A member at Recipezaar, my favorite online cooking community, had posted a recipe for "Whatever Floats Your Boat" Brownies, promising the chewiest, moistest, fudgiest brownies ever and, with 908 glowing reviews, I had little reason to doubt. I had the required ingredients and the method was simple; it even allowed for the addition of nuts, fruit, candy, marshmallows, or, as advertised, whatever would float my boat. I felt that hard or chunky textures would only weigh me down so, at the suggestion of one reviewer, incorporated a cheesecake swirl to secure my buoyancy.

I doubled the recipe (why fool around?), carefully converting the cups and pounds to weight in grams. I was short on cocoa powder but made up the difference by grating a bit of a baking bar until it turned to dust. Resisting temptation to mix the batter to smooth chocolate oblivion, I backed away from the bowl and poured the batter.

Everyone knows that baking is science. With my lab void of measuring vessels and my oven a mind of its own, I've certainly experienced my share of burnt edges and pans full of cake batter goo. I placed the pan in the oven with semi-high hopes, yet fully prepared to eat that sucker with a spoon if necessary.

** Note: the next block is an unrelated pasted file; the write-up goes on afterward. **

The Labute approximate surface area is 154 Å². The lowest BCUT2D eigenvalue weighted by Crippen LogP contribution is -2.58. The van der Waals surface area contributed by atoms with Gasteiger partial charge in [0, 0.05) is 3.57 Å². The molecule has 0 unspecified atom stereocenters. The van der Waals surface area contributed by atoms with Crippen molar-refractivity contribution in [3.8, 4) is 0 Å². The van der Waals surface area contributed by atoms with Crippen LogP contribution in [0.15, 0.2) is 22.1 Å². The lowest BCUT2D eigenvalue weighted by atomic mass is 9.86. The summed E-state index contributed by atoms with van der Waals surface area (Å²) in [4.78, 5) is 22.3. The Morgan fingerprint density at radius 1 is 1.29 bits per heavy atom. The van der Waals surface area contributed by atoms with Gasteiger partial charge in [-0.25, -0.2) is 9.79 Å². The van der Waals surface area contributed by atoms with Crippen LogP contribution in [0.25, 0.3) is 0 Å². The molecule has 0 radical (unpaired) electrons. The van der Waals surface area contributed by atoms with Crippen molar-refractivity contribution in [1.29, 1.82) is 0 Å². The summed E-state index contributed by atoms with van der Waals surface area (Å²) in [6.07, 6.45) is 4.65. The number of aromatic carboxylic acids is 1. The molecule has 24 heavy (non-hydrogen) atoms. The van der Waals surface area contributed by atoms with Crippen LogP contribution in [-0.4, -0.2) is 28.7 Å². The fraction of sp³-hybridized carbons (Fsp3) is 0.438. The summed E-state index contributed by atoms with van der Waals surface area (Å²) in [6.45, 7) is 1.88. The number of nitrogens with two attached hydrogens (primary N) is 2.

Thirty-two minutes later I whisked my pan of hot salvation from the oven but worried they were still too wet. "Another 5 minutes," I thought, ready to return them for another round of heat. Step #9 haunted me though: DO NOT OVER-BAKE -- your brownies will come out dry. I put my trust in a sticky toothpick and refrained. When eternity had expired and my brownies cooled completely, I nervously pulled a tiny test piece from the corner. Then I cut a bigger one. Then I poured a glass of milk. Then I got a plate.

milk chocolate bliss

chewy fudgey chocolate brownie
These brownies are the epitome of everything chocolate and the remedy for the symptoms of an addiction I don't have. Any further description would instantly cast a shadow over my initial proclamation. I am not a chocoholic - but these could be my gateway drug.